Infectious Disease

ACIP recommends mRNA vaccines over J&J vaccines

December 16, 2021

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The Advisory Committee on Immunization Practices voted 15-0 for a statement stating that mRNA COVID-19 vaccines are preferred over the Johnson & Johnson COVID-19 vaccine in people 18 years of age and older.

The CDC committee made the recommendation after considering new data. Specifically, they discussed a study of 54 cases of thrombosis with thrombocytopenia syndrome (TTS) after vaccination with the J&J syringe, which disproportionately affected women who received them.

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Current knowledge

Isaac Lake, MD, of the National Center for Emerging and Zoonotic Infectious Diseases, presented a study examining 54 cases of thrombosis with TTS following COVID-19 vaccination with a single dose of the J&J vaccine between March 2 and August 31, 2021.

A total of 3.83 TTS cases per million doses were reported. The mean age of those vaccinated was 44.5 years (range 18 to 70 years) for 37 men and 17 women. In addition, 26 (48%) women were younger than 50 years and 29 (54%) of the cases had cerebral venous sinus thrombosis (CVST).

The highest rates of TTS after J&J vaccination occurred in women aged 30 to 39 years (n = 11; 10.6 cases per million) and in women aged 40 to 49 years (n = 10; 9.02 Cases per million).

The median time from vaccination to onset of symptoms was 9 days (range, 0 to 18 days). All patients were hospitalized and the median time from onset of symptoms to admission was 5 days (range, 0 to 30 days).

In addition, 36 of the patients were admitted to the intensive care unit, with nine patients discharged into post-acute care facilities, 37 discharged home, and eight dying in the hospital.

The average age of the deceased was 45 years (range 28 to 62 years), of whom seven were women and two were men. The highest death rates included women aged 30 to 39 years (n = 2, 1.93 cases per million) and women aged 40 to 49 years (n = 2, 1.8 cases per million).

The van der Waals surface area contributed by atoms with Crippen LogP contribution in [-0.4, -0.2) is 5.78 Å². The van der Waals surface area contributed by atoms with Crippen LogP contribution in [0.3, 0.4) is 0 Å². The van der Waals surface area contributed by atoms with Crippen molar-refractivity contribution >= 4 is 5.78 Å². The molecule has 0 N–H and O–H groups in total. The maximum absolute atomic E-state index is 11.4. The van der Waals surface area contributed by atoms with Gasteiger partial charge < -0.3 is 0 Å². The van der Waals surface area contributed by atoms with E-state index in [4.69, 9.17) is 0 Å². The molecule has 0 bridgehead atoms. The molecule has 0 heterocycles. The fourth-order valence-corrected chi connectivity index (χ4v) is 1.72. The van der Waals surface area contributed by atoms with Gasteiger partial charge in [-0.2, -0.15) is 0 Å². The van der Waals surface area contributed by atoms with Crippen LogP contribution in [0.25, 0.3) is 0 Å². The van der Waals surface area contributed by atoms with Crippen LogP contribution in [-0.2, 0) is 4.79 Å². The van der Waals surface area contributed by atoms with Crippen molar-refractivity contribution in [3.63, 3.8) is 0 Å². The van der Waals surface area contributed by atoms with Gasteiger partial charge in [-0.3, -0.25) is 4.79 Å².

The underlying medical conditions included obesity (n = 7), hypertension (n = 3), diabetes (n = 2), iron deficiency anemia (n = 2), hypothyroidism (n = 4), and others (n = 4). All deaths had features of severe CVST and seven were confirmed with CVST.

Benefits and Risks

Sara Oliver, MD, who heads the ACIP COVID-19 Vaccine Working Group, presented a risk-benefit assessment and overview of the J&J vaccine. Its benefits include the flexibility and choice it offers patients, as well as its use in harder-to-reach populations.

The effectiveness against COVID-19 hospital admissions was also 73% in 18 to 49 year olds, 69% in 50 to 64 year olds and 76% in 65 year olds and older, Oliver reported.

In particular, the J&J vaccine prevented 3,729 COVID-19 hospitalizations per million doses in women ages 18 to 49, although it also resulted in nine hospitalizations for TTS and Guillain-Barre Syndrome (GBS).

However, when compared to mRNA COVID-19 vaccines, the J&J vaccine prevented fewer COVID-19 hospitalizations, intensive care stays, and deaths, and carries greater risks associated with TTS and GBS.

Oliver noted that discontinuing the J&J vaccine because of these risks would have a negative impact on supply, access to vaccines and confidence in vaccination, with a disproportionate impact on disadvantaged populations.

Education about these benefits and risks would help patients, Oliver said.

When alternative COVID-19 vaccines do not exist, or when mRNA vaccines are contraindicated, the benefits of the J&J vaccine outweigh its risks. But if mRNA vaccines are available, such vaccines would be preferable to the J&J vaccine, Oliver said.

After six cases of post-vaccination blood clots were reported on April 13, the CDC and FDA recommended suspending the launch of the J&J vaccine. They canceled the break on April 21st.

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